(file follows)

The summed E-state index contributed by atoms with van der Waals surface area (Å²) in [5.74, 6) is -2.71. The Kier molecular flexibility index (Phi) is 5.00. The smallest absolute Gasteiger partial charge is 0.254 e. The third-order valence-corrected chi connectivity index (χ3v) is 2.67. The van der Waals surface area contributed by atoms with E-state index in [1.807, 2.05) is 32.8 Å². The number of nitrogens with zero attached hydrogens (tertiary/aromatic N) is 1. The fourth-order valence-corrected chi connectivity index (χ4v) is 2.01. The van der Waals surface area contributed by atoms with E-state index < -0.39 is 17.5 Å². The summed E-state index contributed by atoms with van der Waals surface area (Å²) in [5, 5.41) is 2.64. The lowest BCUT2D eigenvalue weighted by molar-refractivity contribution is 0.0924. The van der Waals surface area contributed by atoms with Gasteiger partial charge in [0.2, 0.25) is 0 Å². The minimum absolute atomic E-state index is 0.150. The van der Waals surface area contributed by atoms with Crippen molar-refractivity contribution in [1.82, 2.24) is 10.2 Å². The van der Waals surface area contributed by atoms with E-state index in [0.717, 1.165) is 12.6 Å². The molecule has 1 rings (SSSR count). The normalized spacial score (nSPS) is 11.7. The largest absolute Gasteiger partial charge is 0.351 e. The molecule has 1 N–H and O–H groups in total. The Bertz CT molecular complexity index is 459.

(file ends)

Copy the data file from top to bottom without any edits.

The summed E-state index contributed by atoms with van der Waals surface area (Å²) in [5.74, 6) is -2.71. The Kier molecular flexibility index (Phi) is 5.00. The smallest absolute Gasteiger partial charge is 0.254 e. The third-order valence-corrected chi connectivity index (χ3v) is 2.67. The van der Waals surface area contributed by atoms with E-state index in [1.807, 2.05) is 32.8 Å². The number of nitrogens with zero attached hydrogens (tertiary/aromatic N) is 1. The fourth-order valence-corrected chi connectivity index (χ4v) is 2.01. The van der Waals surface area contributed by atoms with E-state index < -0.39 is 17.5 Å². The summed E-state index contributed by atoms with van der Waals surface area (Å²) in [5, 5.41) is 2.64. The lowest BCUT2D eigenvalue weighted by molar-refractivity contribution is 0.0924. The van der Waals surface area contributed by atoms with Gasteiger partial charge in [0.2, 0.25) is 0 Å². The minimum absolute atomic E-state index is 0.150. The van der Waals surface area contributed by atoms with Crippen molar-refractivity contribution in [1.82, 2.24) is 10.2 Å². The van der Waals surface area contributed by atoms with E-state index in [0.717, 1.165) is 12.6 Å². The molecule has 1 rings (SSSR count). The normalized spacial score (nSPS) is 11.7. The largest absolute Gasteiger partial charge is 0.351 e. The molecule has 1 N–H and O–H groups in total. The Bertz CT molecular complexity index is 459.